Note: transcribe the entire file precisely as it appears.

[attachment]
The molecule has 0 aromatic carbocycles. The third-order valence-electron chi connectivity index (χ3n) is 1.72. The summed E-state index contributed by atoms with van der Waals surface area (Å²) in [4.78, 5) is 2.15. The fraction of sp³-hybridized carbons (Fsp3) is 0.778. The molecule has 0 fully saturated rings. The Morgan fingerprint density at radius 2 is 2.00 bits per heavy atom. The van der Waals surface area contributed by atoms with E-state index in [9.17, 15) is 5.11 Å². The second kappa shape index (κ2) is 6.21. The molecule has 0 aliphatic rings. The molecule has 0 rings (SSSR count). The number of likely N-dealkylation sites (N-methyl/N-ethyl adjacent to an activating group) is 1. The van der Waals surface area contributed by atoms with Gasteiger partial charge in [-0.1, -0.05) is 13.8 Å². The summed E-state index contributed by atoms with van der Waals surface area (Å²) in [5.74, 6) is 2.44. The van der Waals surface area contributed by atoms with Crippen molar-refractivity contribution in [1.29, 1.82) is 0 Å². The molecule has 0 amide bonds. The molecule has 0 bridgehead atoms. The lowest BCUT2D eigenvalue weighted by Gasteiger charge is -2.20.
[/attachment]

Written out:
The molecule has 0 aromatic carbocycles. The third-order valence-electron chi connectivity index (χ3n) is 1.72. The summed E-state index contributed by atoms with van der Waals surface area (Å²) in [4.78, 5) is 2.15. The fraction of sp³-hybridized carbons (Fsp3) is 0.778. The molecule has 0 fully saturated rings. The Morgan fingerprint density at radius 2 is 2.00 bits per heavy atom. The van der Waals surface area contributed by atoms with E-state index in [9.17, 15) is 5.11 Å². The second kappa shape index (κ2) is 6.21. The molecule has 0 aliphatic rings. The molecule has 0 rings (SSSR count). The number of likely N-dealkylation sites (N-methyl/N-ethyl adjacent to an activating group) is 1. The van der Waals surface area contributed by atoms with Gasteiger partial charge in [-0.1, -0.05) is 13.8 Å². The summed E-state index contributed by atoms with van der Waals surface area (Å²) in [5.74, 6) is 2.44. The van der Waals surface area contributed by atoms with Crippen molar-refractivity contribution in [1.29, 1.82) is 0 Å². The molecule has 0 amide bonds. The molecule has 0 bridgehead atoms. The lowest BCUT2D eigenvalue weighted by Gasteiger charge is -2.20.